Daratumumab-Based Triplets Translate to Improved MRD-Negative Remissions in Myeloma – OncLive

The median follow-up was 54.8 months in POLLUX and 50.2 months in CASTOR. In the intention-to-treat (ITT) population in POLLUX, the MRD-negativity rate was 32.5% with D-Rd vs 6.7% with Rd. In the ITT population in CASTOR, the MRD-negativity rate was 15.1% with D-Vd vs 1.6% with Vd (both P < .0001).

“Daratumumab-based combinations induce higher rates of sustained MRD negativity vs

standard of care, which are associated with durable remissions and prolonged clinical outcomes,” Herve Avet-Loiseau, MD, PhD, lead study author, and head of the Laboratory for Genomics in Myeloma at the University Hospital Center of Toulouse, France, and co-authors wrote in the publication.

Findings from the primary analyses of the POLLUX and CASTOR trials demonstrated that the addition of daratumumab to Rd and Vd each led to approximately a 60% reduction in the risk of progression or death in patients with relapsed/refractory multiple myeloma.

Given that MRD can be used to measure disease control, investigators evaluated the rates of sustained MRD negativity and outcomes in patients enrolled in the POLLUX and CASTOR trials.

In total, 569 patients in POLLUX (D-Rd, n = 286; Rd, n = 283) and 498 patients in CASTOR (D-Vd, n = 251; Vd, n = 247) were randomized to the daratumumab and control groups, respectively.

MRD was evaluated with next-generation sequencing at a sensitivity of 10-5 at suspected complete response (CR), 3 and 6 months after confirmed CR in POLLUX, 6 and 12 months after the first dose was administered in CASTOR, and every 12 months after CR in both studies.

Sustained MRD negativity for at least 6 and no more than 12 months was evaluated in the ITT and at least CR-attaining patient populations.

Additional results demonstrated that higher MRD-negativity rates were achieved in at least CR-attaining patients in POLLUX (D-Rd, 57.4%; Rd, 29.2%; P = .0001) and CASTOR (D-Vd, 52.8%; Vd, 17.4%; P = .0035). More patients in the ITT population achieved sustained MRD negativity for at least 6 months with D-Rd vs Rd (20.3% vs 2.1%; P < .0001) and D-Vd vs Vd (10.4% vs 1.2%; P < .0001), and at least 12 months with D-Rd vs Rd (16.1% vs 1.4%; P < .0001) and D-Vd vs Vd (6.8% vs 0%).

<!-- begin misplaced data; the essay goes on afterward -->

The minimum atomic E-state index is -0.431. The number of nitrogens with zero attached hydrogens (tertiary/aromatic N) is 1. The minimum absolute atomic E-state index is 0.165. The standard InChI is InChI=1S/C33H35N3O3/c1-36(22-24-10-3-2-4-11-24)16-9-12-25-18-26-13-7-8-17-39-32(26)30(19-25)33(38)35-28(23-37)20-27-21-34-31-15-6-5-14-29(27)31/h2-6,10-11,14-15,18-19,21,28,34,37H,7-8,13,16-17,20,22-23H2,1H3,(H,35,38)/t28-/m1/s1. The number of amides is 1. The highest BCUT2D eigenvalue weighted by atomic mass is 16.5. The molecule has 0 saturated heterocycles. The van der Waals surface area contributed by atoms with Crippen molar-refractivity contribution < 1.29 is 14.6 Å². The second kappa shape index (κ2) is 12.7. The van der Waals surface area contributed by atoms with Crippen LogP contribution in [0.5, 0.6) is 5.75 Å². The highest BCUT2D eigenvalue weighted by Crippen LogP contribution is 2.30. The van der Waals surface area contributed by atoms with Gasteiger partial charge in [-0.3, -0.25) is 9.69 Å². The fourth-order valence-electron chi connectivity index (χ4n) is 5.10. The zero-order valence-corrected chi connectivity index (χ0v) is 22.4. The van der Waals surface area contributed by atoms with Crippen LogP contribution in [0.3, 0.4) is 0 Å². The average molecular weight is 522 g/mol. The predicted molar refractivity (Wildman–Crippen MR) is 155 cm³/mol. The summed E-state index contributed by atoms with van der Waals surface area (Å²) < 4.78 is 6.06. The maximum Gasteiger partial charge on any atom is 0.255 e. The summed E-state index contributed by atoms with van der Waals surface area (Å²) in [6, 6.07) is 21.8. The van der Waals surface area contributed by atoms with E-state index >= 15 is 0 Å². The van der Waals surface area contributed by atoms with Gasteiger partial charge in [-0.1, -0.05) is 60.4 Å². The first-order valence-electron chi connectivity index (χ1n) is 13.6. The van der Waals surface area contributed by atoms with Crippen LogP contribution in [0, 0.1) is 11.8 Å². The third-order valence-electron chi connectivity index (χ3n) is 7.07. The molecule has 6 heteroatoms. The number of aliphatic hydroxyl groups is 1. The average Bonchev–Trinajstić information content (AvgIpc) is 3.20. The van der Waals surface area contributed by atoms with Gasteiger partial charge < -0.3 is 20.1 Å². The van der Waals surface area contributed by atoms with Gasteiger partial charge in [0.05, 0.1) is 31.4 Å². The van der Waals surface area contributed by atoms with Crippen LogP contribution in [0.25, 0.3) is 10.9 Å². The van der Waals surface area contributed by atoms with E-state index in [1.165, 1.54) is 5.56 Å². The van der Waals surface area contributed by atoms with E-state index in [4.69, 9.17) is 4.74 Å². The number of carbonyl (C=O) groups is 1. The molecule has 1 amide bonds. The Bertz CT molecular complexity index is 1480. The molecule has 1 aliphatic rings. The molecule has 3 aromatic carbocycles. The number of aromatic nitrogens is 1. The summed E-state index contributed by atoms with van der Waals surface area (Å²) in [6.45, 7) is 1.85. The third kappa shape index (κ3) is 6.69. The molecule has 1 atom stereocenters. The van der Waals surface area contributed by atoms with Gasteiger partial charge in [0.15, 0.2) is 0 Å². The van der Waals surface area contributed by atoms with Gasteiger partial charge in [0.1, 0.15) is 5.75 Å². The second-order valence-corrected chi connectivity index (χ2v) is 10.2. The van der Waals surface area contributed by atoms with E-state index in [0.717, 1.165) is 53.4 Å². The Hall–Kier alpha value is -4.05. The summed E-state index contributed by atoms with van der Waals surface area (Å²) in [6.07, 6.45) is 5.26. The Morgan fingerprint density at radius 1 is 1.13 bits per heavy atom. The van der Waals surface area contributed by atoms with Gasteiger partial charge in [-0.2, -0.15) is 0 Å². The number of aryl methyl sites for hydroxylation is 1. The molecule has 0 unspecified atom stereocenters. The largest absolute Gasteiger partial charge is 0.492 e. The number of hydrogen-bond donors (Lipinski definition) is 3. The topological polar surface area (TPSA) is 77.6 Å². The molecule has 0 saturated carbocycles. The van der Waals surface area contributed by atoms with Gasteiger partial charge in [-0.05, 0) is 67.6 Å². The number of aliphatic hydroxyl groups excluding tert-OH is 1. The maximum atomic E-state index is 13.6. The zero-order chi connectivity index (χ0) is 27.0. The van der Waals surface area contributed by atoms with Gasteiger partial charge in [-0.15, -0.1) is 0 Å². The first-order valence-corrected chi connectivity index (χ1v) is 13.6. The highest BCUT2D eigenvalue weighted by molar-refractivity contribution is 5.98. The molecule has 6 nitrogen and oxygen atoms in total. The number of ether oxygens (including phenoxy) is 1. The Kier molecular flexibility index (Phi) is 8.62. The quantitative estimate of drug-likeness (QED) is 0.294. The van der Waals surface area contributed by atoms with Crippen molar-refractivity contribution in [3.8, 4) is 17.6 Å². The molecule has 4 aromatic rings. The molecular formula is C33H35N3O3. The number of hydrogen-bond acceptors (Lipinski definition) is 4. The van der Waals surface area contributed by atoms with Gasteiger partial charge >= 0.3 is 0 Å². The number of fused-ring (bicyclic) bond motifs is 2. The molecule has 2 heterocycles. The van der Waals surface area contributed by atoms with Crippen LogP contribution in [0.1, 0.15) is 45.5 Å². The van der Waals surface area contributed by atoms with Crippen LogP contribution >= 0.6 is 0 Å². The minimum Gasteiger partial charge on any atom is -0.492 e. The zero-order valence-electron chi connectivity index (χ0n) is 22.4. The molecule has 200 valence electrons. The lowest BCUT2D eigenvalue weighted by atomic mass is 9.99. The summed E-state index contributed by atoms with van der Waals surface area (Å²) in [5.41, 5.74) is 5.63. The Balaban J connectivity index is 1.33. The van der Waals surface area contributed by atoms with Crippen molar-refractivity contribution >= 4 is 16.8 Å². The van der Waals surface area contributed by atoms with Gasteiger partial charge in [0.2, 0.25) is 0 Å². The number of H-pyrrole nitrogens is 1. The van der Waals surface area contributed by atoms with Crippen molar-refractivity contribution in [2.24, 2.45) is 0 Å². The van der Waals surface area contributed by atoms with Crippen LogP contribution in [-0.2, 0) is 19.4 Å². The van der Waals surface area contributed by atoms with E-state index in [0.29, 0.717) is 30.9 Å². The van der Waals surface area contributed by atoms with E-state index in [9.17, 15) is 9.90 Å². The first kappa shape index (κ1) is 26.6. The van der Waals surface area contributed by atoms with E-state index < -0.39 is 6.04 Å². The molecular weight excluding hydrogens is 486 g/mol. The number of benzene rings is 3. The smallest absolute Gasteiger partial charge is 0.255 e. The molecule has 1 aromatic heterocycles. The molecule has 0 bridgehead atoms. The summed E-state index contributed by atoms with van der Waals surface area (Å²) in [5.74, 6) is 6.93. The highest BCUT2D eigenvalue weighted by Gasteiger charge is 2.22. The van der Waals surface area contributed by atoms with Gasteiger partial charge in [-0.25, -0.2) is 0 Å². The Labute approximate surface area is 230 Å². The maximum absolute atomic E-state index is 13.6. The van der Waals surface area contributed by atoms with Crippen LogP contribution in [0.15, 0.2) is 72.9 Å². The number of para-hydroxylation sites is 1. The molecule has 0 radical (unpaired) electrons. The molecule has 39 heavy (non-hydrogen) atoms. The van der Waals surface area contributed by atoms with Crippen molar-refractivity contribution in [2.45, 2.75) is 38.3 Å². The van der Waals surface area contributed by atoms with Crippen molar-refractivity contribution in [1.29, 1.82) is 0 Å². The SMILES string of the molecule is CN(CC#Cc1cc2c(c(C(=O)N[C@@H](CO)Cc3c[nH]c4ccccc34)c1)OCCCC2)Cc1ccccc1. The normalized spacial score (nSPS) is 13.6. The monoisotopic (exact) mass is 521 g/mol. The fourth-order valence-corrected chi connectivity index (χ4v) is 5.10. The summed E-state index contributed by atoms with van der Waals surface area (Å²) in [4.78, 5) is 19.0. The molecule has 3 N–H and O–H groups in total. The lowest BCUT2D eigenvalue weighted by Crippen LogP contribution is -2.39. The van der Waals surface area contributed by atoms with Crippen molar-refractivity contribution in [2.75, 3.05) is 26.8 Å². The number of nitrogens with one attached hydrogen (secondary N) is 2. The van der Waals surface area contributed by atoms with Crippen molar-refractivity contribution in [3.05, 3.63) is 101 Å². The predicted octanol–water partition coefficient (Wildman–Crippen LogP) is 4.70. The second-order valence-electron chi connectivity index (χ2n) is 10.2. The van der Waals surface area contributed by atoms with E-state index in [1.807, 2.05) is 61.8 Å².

In both trials, fewer daratumumab-treated patients with durable MRD negativity lasting at least 12 months had high cytogenetic risk vs standard cytogenetic risk (POLLUX, 8.8% vs 91.2%, respectively; CASTOR, 33.3% vs 66.7%).

Similar results for sustained MRD negativity were reported among at least CR-attaining patients. More patients in the daratumumab-containing arms achieved MRD negativity and sustained MRD negativity, which were associated with prolonged progression-free survival (PFS).

“Achieving durable MRD negativity may predict long-term outcomes, as durable MRD negativity improves PFS and increases the time between treatment relapses for relapsed/refractory multiple myeloma; this supports the concept that sustained MRD negativity may serve as a surrogate end point for PFS in ongoing and future clinical trials. Prospectively gathered clinical data will be useful in developing future paradigms for MRD analysis as a clinical practice decision tool,” concluded the authors.


Avet-Loiseau H, San-Miguel J, Casneuf T, et al. Evaluation of sustained minimal residual disease negativity with daratumumab-combination regimens in relapsed and/or refractory multiple myeloma: analysis of POLLUX and CASTOR. J Clin Oncol. 2021;39(10):1139-1149. doi:10.1200/JCO.20.01814